His name doesn’t appear on any memorial here, but I like to think that thanks to email enquiries, researchers, information gleaned form historic records and outlets such as Botanics Stories we can remember men like him.

Jul 012016
 

The Battle of the Somme commenced at 7:30am on the 1st July 1916, an offensive lasting for 141 days of blood, mud and horror. The first day stands out in terms of casualties as one of the worst days for the British Army – 57,470 casualties, including 19,240 fatalities. The objectives of the offensive were to take pressure off the French army who were at that time engaged in a vicious battle with the Germans at Verdun by attacking the Germans to the north of this, and in doing so attempt to capture the plateau between the rivers Somme and Ancre.

Photograph of James Hamilton Dick and John Anthony (both 2nd Lieutenants at the time) on the Somme in 1916. Both were to win Military Crosses by 1918.

Photograph of James Hamilton Dick and John Anthony (both 2nd Lieutenants at the time) on the Somme in 1916. Both were to win Military Crosses by 1918.

Considering the length of the battle and the number of Scottish battalions involved, it must be that many men listed on RBGE’s Roll of Honour were involved in this offensive although it is hard to say who – with many battalions being merged and assigned new names and men leaving battalions to reinforce others at this time it becomes more complicated to follow our soldiers’ progress in the War. I do know that we have no fatalities at all listed during the period of the Battle of the Somme, so it must be concluded that although it’s possible there may have been men wounded, none of our staff who left RBGE at the beginning of the War to join the army were killed at the Somme in 1916.

In our Archive collections however, we do have a small album of photographs of soldiers, one of which is titled “Capt J.H. Dick M.C., Capt J. Anthony M.C., On the Somme 1916”, so it seems timely to look at this album now (although I’m reasonably sure neither men were sent to France until September 1916). There are many names in the album, so it was only fairly recently spotted that the album was put together by John Anthony, or perhaps a member of his family as he is referred to within as ‘The Hero’ which by all accounts of his modesty, doesn’t sound like a name he would have used for himself!

Our hero, John Anthony

Our hero, John Anthony

John Anthony was born in Edinburgh in December 1891. He attended Boroughmuir and George Heriot’s School, entering the University of Edinburgh in 1911 to read Arts and Science. His studies were interrupted with the outbreak of war in 1914 and he joined the University’s Officer Training Corps as a cadet in 1915. In October 1915 he joined the 5th Royal Welsh Fusiliers as a 2nd Lieutenant and was promoted to Lieutenant in in July 1917. He became an Acting Captain in August 1917 when he was attached to the 7th Royal Warwickshire Regiment to command one of their Companies. It was shortly after this time that Anthony was awarded a Military Cross (the M.C. referred to on the Somme photograph above) for conspicuous gallantry and devotion to duty – he took command of his Company during a night time relief in Italy when during heavy shelling the officer in charge was wounded. Anthony quickly reorganised the section and was able to drive off two enemy attacks on advanced posts thus saving lives and maintaining the position of the line.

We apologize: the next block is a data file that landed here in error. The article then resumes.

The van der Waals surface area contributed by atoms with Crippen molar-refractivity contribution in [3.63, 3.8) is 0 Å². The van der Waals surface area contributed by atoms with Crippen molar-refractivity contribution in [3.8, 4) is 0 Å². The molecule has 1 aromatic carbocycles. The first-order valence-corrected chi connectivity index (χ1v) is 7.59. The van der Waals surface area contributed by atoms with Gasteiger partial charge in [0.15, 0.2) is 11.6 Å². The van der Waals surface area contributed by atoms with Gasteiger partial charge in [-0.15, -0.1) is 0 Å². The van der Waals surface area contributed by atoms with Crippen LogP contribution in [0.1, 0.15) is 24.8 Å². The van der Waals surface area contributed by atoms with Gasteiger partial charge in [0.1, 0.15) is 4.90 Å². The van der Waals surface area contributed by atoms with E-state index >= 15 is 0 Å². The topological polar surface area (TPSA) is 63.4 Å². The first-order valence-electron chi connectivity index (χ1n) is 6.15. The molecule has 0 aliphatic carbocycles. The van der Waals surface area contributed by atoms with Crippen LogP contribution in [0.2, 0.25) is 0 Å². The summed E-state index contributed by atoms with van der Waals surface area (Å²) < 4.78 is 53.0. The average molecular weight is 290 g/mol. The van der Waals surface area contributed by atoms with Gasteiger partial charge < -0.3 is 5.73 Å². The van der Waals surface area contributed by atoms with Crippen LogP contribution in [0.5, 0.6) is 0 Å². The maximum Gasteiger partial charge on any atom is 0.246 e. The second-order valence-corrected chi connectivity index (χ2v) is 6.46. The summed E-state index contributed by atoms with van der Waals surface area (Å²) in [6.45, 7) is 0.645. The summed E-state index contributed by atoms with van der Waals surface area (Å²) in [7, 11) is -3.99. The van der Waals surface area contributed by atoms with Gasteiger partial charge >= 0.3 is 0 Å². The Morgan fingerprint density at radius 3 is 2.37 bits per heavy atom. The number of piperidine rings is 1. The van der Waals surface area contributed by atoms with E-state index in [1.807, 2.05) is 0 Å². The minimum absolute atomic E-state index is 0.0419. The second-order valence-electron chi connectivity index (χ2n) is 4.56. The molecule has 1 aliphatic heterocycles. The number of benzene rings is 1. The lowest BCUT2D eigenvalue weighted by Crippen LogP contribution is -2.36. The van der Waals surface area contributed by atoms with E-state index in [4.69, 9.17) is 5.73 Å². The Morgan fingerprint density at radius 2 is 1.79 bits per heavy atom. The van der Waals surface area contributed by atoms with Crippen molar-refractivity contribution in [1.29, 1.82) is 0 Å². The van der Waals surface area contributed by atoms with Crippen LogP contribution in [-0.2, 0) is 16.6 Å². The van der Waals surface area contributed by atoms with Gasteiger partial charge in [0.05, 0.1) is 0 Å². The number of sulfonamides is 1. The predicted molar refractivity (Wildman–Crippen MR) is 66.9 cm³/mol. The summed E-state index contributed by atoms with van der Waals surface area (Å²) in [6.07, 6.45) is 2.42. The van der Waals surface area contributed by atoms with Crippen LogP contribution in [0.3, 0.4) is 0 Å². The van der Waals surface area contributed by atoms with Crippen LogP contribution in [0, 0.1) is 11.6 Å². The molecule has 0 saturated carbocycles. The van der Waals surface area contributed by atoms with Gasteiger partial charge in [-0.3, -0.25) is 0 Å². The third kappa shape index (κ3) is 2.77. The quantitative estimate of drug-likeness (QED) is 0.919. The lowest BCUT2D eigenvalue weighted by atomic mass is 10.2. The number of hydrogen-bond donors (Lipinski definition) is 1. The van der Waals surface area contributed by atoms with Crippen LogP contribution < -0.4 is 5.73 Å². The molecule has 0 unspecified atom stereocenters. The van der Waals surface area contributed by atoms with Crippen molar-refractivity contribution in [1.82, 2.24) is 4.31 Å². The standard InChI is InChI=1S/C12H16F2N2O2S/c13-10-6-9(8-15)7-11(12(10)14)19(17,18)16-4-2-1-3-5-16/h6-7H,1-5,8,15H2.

.

Anthony and his fellow cadets at camp, possibly in Peebles in 1915?

Anthony and his fellow cadets at camp, possibly in Peebles in 1915?

Altogether John Anthony spent eight years in military service, fighting on the Western Front in France, and also in Italy, Egypt and Palestine. He wasn’t able to return to his University studies until 1923 as the War Office had him engaged in educational work in the Middle East after the war ended. Anthony was eventually to spend the rest of his life working in education. He completed his M.A. in 1924 and his B.Sc. in 1926 before going to Malaya to work on a large rubber estate for five years, returning home in 1932 to become an assistant lecturer in Botany at Dundee University. He began his connection with RBGE in 1934 when our then Regius Keeper, William Wright Smith asked him to join Edinburgh University’s teaching staff as a lecturer in Forest Botany, and any other botanical subject he was called upon to teach. During this time he developed an interest in wood anatomy and intended writing a book on the subject – indeed, the typed manuscript for this work entitled “The Identification of British Trees, Shrubs and Undershrubs by means of the Microscopic Structure of their Wood” is housed in RBGE’s archives.

2nd Lieutenant John Anthony in Llangollan, August 1916.

2nd Lieutenant John Anthony in Llangollen, August 1916.

John Anthony did eventually have a book published, albeit posthumously.  After his retirement in 1958 he and his wife worked on a flora of Sutherland, spending all his spare time exploring the botany of this county and compiling a typescript, which he did not live to see published. The Botanical Society of Scotland published it in 1976, four years after his death in 1972 at the age of 80.   It is still seen as a tribute to a modest and good humoured man, fondly remembered by the staff at RBGE who knew him.

The Album

The photograph album itself is small and plain and marked with the name and crest of the Allan Glen’s School, although the link between Anthony and that school is not known.  There are photos of Anthony’s family, his friends, views around Edinburgh including Colinton Dell, blurry locomotives on the Caledonian railway, and of course, Anthony and some of his fellow cadets and soldiers, often in very relaxed, laid back poses, enjoying the calm before the storm.